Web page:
Born into a musical family, Henry Purcell spent his boyhood in London as a chorister for the Chapel Royal. At 18, he was appointed to a position as a court composer, and two years later he became the organist for Westminster Abbey, a position he held until his death. Only in the last seven years of his short life did Purcell concentrate on the theater music for which he is best known today, including Dido and Aeneas and The Fairy Queen.
Premiered in London in 1692 and revived the following year with additional new music, The Fairy Queen adapted A Midsummer Night’s Dream into a semi-opera. Shakespeare’s comedy, centering on the magical manipulations of the fairy queen Titania, offered ample opportunities for Purcell to intersperse fanciful interludes with singing and dancing around scenes of spoken dialogue.
This suite samples the vibrant music Purcell used to set each scene, including the opening Overture and the regal Symphony that introduced Act IV. We also hear a variety of dances that accompanied choreographed ballet numbers, from the sprightly Dance for the Fairies to the hearty Monkeys’ Dance. The suite closes with an instrumental rendition of a song from Act III that plaintively asks, “If love’s a sweet passion why does it torment?”
Aaron Grad ©2018
Matthew Locke was the leading composer of the Restoration, that period that followed the return of the British monarchy in 1660. In the instrumental music he composed in service to King Charles II, and also in his works for London’s theater scene, Locke integrated the older traditions of the string consort with new trends in musical drama. For a 1674 production of The Tempest, adapted from Shakespeare by the playwright Thomas Shadwell, Locke provided a suite of instrumental music, and they also collaborated the next year on Shadwell’s Psyche. The two productions were seminal examples of the genre of “semi-opera”—that mix of singing and spoken dialogue that would have such a profound influence on Henry Purcell and composers of future generations.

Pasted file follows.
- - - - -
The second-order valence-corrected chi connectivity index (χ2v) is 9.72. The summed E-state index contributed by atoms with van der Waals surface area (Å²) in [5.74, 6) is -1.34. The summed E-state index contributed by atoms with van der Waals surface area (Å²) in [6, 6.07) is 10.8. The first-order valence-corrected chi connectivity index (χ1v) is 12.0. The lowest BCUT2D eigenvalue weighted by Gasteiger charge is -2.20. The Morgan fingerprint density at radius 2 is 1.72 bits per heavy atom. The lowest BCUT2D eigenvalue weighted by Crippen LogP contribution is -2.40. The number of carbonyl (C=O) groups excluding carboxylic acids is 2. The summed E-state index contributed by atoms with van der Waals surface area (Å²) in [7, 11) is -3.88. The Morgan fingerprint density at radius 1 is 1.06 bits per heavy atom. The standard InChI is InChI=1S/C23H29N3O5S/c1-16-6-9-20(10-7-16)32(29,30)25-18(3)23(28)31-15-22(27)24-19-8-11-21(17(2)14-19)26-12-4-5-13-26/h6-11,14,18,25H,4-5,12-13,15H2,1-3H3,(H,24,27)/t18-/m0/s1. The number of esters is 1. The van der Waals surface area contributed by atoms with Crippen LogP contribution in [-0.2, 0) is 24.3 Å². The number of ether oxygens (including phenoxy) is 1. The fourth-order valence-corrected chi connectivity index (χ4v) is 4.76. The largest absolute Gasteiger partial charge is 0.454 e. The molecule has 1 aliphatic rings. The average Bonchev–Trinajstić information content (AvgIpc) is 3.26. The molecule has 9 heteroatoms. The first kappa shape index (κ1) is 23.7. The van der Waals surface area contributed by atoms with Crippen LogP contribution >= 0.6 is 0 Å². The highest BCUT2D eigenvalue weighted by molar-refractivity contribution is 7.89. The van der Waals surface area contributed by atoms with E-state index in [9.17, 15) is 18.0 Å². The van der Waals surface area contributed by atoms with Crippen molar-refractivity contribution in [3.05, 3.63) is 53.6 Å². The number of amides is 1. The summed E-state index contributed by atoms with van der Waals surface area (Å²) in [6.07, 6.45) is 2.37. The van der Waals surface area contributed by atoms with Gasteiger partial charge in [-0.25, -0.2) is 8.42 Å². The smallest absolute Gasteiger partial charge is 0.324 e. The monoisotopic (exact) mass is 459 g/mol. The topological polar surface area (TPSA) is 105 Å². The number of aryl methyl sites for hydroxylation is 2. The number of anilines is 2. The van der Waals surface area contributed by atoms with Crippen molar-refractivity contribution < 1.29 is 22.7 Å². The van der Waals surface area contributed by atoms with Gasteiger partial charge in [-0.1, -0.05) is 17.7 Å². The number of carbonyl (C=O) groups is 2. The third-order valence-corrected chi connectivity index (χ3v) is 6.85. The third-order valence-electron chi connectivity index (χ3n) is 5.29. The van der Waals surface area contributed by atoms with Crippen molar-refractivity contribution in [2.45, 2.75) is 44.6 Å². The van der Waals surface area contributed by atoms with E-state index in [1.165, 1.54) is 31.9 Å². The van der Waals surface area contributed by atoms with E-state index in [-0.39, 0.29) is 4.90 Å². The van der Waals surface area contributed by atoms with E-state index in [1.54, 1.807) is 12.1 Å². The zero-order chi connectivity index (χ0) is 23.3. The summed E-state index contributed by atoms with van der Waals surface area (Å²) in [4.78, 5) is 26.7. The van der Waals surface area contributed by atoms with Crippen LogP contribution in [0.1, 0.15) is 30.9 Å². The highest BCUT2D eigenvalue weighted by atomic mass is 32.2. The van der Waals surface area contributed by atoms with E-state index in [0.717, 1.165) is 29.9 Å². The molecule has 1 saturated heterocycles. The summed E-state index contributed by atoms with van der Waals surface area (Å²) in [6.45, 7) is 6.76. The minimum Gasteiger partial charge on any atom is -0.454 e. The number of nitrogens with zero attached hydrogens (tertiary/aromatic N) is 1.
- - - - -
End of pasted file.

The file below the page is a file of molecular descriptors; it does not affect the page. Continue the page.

Locke’s music for The Tempest was exceptionally colorful for its time, above all in the Curtain Tune that played just before the curtain first opened. The Tempest begins with the storm that gives it its name, and Locke established that atmosphere with music that starts “soft,” becomes “louder by degrees,” and ultimately turns “violent”—performance instructions preserved in the first publication from 1675. The closing Canon demonstrates Locke’s grasp of the older, learned style of counterpoint.
Aaron Grad ©2018
Charles Avison was a British composer, organist and writer who worked mainly in the northern city of Newcastle. As the director of a local concert series, he had first-hand experience with the English craze for concerti grossi, those group concertos developed in Italy by Corelli and imitated by Handel and many others. Avison capitalized on the trend in 1744 by publishing a set of 12 concertos modeled on Corelli’s template: a solo group consisting of two violins and cello, accompanied by a larger string ensemble and basso continuo. Instead of composing new material, Avison adapted sonatas by Domenico Scarlatti, whose popularity in England spiked after a major publication appeared in 1738. In merging Corelli’s ensemble structure with Scarlatti’s musical material, the relatively unknown Avison created a collection that easily surpassed his subscription target, and which remains active in the repertoire to this day.